In all I hope this matter is taken seriously. Amendatory repatriation reform is overdue.
Eduardo Alvarez A#49643
Mendocino County Jail
REDWOOD CREDIT UNION Makes Forbes’ List of America’s Best Credit Unions for Third Consecutive Year - Redwood Credit Union
BEERFEST TICKETS LAUNCHING IN NOVEMBER
Fall Hornin’ returns.
Huge Arker Day
Not only will November 4th mark the return of Huge Arker Day, it will also be the date that next year’s Beerfest tickets will go on sale! Set for May 4th, 2024, there is heated discussion at the brewery on whether to make the theme “Star Trek” or “Battlestar Galactica”. (Kidding - obviously "May the fourth be with you" is a Space Jam reference).
Pumpkin Spice Ale
Let sweater weather commence with the inviting aromas of caramelized malt and baking bread, highlights of cinnamon, nutmeg, and seasonal spices of our Fall Hornin’ Pumpkin Ale! (But move quickly - we only made limited amount and when it’s gone it’s gone until next year).
EUREKA VIDEO MAGAZINE 41: https://www.youtube.com/watch?v=c6wnNkM6-Oc
MEMO OF THE AIR: Live on KNYO from Franklin St. all night tonight!
Marco here. Deadline to email your writing for tonight's (Friday night's) MOTA show is like 5:30 or so. Or send it whenever it's done and I'll read it on the radio next week.
We've had a problem with KNYO's transmitter that's being addressed as I write, so it might be that MOTA is not be on the actual air tonight. That's no hill for a high-stepper, as Biff Rose used to say. I'll still be streaming live on the web, and then the next night the recording will be on my weblog, as usual.
I'm back in town for this show. I'll be in the cluttered but well-lighted back room of KNYO's 325 N. Franklin studio. To call and read your work in your own voice tonight, the number is 707-962-3022. If you want to come in and perform in person, that's okay; bring a mask to put on, and of course stay away if you have a tickly throat. But if you're in perfect health and neither drunk nor nuts, fine, why not, and bring your harmonium or hurdy gurdy or whatever. I saw Jack Leung in Rite-Aid Tuesday when I got my shots; he might show up to play the eponymous Jack Leung memorial electric piano.
Memo of the Air: Good Night Radio is every Friday, 9pm to 5am on 107.7fm KNYO-LP Fort Bragg as well as anywhere else via KNYO.org. Also the schedule is there for KNYO's many other terrific shows.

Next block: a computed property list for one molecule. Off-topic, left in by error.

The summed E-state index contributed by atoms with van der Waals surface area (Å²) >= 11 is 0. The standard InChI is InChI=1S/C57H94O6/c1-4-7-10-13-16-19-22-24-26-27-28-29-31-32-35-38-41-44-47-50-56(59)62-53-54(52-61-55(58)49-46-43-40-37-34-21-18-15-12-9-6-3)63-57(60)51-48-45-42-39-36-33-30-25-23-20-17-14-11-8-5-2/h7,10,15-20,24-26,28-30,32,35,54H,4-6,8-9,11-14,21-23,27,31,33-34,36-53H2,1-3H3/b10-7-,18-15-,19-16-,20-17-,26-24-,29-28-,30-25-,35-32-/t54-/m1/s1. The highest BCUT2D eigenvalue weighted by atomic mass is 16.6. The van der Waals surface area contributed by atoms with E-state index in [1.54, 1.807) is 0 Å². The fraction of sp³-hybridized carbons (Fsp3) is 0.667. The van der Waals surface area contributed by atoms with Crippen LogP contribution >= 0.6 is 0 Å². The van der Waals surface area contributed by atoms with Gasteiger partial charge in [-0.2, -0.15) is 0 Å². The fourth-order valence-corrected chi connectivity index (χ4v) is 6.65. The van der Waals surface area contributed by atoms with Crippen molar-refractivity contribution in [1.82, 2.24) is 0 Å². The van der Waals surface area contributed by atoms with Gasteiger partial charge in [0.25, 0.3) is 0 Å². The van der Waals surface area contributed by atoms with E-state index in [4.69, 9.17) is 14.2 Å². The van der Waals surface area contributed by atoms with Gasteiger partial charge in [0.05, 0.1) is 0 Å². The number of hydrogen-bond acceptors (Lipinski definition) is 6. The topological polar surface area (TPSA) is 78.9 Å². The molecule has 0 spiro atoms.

As always, at https://MemoOfTheAir.wordpress.com you'll find a jejune balloon of educational confetti to pop all over yourself until showtime, or any time, such as:
”Protect your loved ones from war gas with Scotch tape.” Got gas? Get Scotch tape. Bonus thought-experiment: Does Scotch tape stick to vinyl food wrap? Think about it and settle on an answer before you try it. Then scribble on Scotch tape with a blue ball-point pen until it's chatoyant; see how nice it looks and feels. Then wash your hands before you touch anything else.
Trebuchet guy again with a new kind. Stay till the end or skip to the end. It's neat when he adjusts the mass of the projectile to take all the kinetic energy of the flywheel away with the throw, leaving the wheel stopped. I especially like the idea of a weapon where you have to crank at it for awhile before you can use it. Something like this should be required for guns, say, in peace /and/ war. But then the sort of people who keep guns would just be cranking them all the time, or paying or ordering people to crank them, or buying electric motor kits from Amazon to fit them with to keep cranking and cranking them when they go to the store or for a walk in the park, in case they win their fantasy lottery and there's crime going on and they can be the Walter Mitty/Travis Bickle hero and righteously shoot someone, and then we're right back where we started. Some people would prefer a gasoline-powered gun cranker, going ta-pocketa-pocketa-pocketa in their actual pocket all the time, and that would be comforting, except in an elevator or other closed-in, claustrophobic space, where non-gun-equipped fellows would sniff and side-eye them and set them on edge, even more likely to snap. Leonardo Da Vinci sketched a weapon of rotating knives cranked by an armored horse pulling it through a battlefield. It's not a new idea.